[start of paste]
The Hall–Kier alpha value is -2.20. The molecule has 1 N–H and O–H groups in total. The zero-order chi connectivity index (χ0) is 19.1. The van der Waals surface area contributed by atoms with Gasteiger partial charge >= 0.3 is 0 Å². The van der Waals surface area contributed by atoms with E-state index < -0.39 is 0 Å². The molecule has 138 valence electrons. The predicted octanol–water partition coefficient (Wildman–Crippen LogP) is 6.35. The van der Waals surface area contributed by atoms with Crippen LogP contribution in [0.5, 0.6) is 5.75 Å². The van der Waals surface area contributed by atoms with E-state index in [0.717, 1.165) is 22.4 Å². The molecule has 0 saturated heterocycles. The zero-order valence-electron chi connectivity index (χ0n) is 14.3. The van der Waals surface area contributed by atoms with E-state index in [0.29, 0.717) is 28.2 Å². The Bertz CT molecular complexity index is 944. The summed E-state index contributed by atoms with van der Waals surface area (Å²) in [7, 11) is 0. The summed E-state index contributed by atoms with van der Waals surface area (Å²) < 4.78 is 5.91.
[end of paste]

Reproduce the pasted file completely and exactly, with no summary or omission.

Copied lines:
The Hall–Kier alpha value is -2.20. The molecule has 1 N–H and O–H groups in total. The zero-order chi connectivity index (χ0) is 19.1. The van der Waals surface area contributed by atoms with Gasteiger partial charge >= 0.3 is 0 Å². The van der Waals surface area contributed by atoms with E-state index < -0.39 is 0 Å². The molecule has 138 valence electrons. The predicted octanol–water partition coefficient (Wildman–Crippen LogP) is 6.35. The van der Waals surface area contributed by atoms with Crippen LogP contribution in [0.5, 0.6) is 5.75 Å². The van der Waals surface area contributed by atoms with E-state index in [0.717, 1.165) is 22.4 Å². The molecule has 0 saturated heterocycles. The zero-order valence-electron chi connectivity index (χ0n) is 14.3. The van der Waals surface area contributed by atoms with E-state index in [0.29, 0.717) is 28.2 Å². The Bertz CT molecular complexity index is 944. The summed E-state index contributed by atoms with van der Waals surface area (Å²) in [7, 11) is 0. The summed E-state index contributed by atoms with van der Waals surface area (Å²) < 4.78 is 5.91.